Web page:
Business Jujitsu: thinking on your feet.
Jujitsu applies the principle of using an attacker’s energy against him, rather than directly opposing it. It’s a great principle… and a great business practice. (Although a Gi is probably not the best thing to wear to a breakfast meeting.)
There’s much to be gained from looking at, and learning from, your business competitors. Jason Fried, co-founder of Basecamp, says “learning from failure is overrated”, but that doesn’t mean you can’t learn and improve your performance from the failures of others.
Watch your competitors. See how they approach their marketing. Are they doing anything that you should be doing? Or something you definitely shouldn’t? Are their websites easier to navigate? Does the site support their services or sales conversions more seamlessly than yours?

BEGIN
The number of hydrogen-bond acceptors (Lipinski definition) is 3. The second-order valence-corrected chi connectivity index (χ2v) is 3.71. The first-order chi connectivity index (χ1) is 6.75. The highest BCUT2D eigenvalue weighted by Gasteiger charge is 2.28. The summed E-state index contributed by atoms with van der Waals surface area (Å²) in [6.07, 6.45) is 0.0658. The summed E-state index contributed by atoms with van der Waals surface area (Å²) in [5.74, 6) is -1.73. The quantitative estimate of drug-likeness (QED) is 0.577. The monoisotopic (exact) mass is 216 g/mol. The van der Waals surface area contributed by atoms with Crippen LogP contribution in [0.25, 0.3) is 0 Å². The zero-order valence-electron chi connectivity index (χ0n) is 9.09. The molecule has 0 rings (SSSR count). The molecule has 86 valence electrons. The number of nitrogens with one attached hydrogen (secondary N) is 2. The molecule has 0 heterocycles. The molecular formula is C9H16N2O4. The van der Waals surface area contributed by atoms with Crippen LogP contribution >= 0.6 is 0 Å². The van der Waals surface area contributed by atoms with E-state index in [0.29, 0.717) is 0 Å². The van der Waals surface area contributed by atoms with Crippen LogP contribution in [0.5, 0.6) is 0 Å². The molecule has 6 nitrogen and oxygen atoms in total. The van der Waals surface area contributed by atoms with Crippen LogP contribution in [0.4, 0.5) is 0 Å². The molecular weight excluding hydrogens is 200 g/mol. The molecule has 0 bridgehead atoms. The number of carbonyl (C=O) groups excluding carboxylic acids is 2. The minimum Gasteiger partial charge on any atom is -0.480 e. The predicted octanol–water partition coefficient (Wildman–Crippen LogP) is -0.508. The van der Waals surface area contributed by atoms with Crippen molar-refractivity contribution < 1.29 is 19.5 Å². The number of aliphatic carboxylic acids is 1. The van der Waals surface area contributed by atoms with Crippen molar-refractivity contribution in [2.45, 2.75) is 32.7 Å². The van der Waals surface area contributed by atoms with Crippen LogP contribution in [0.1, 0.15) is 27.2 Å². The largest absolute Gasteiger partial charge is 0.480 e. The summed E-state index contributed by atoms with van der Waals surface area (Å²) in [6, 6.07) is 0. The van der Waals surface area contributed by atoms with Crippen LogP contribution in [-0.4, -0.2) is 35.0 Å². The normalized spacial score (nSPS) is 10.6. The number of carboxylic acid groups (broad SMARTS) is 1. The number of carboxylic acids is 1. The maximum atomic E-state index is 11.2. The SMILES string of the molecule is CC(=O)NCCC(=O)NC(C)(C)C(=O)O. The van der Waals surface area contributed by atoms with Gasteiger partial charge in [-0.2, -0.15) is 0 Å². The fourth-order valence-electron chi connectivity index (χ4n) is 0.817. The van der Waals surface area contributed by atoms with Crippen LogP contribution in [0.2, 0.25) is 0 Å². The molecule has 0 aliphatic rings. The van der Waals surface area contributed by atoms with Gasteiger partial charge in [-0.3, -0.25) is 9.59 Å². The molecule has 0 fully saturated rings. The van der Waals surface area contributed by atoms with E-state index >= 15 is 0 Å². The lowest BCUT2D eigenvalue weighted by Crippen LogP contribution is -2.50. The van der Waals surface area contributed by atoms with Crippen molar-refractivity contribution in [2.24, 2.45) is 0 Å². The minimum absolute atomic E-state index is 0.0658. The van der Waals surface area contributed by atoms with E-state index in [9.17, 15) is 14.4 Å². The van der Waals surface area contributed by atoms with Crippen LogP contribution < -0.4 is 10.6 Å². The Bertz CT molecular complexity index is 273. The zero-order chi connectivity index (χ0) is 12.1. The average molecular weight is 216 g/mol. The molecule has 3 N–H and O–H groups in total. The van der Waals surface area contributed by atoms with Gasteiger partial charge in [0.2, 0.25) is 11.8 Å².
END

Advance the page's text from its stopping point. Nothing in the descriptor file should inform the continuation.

By knowing what they do well, and what they do badly, you’re in a better position to develop your own business, without having to reinvent the wheel.
Some key questions to ask are:
• Who are your competitors?
• In what ways do you actually compete?
• What are the similarities – and the differences – between you and them?
• What are their strengths and weaknesses? (You’ll already know yours!)
• Are they introducing any new products?
• What makes your business unique?
This may sound a bit simplistic, but doing the analysis well is an important ingredient to doing better business: it will help you to define what sets you apart from the rest, where you can improve and, perhaps, where you might have to change direction completely.
So, embrace Jujitsu principles for your business… we’d be happy to get you started on learning a few moves.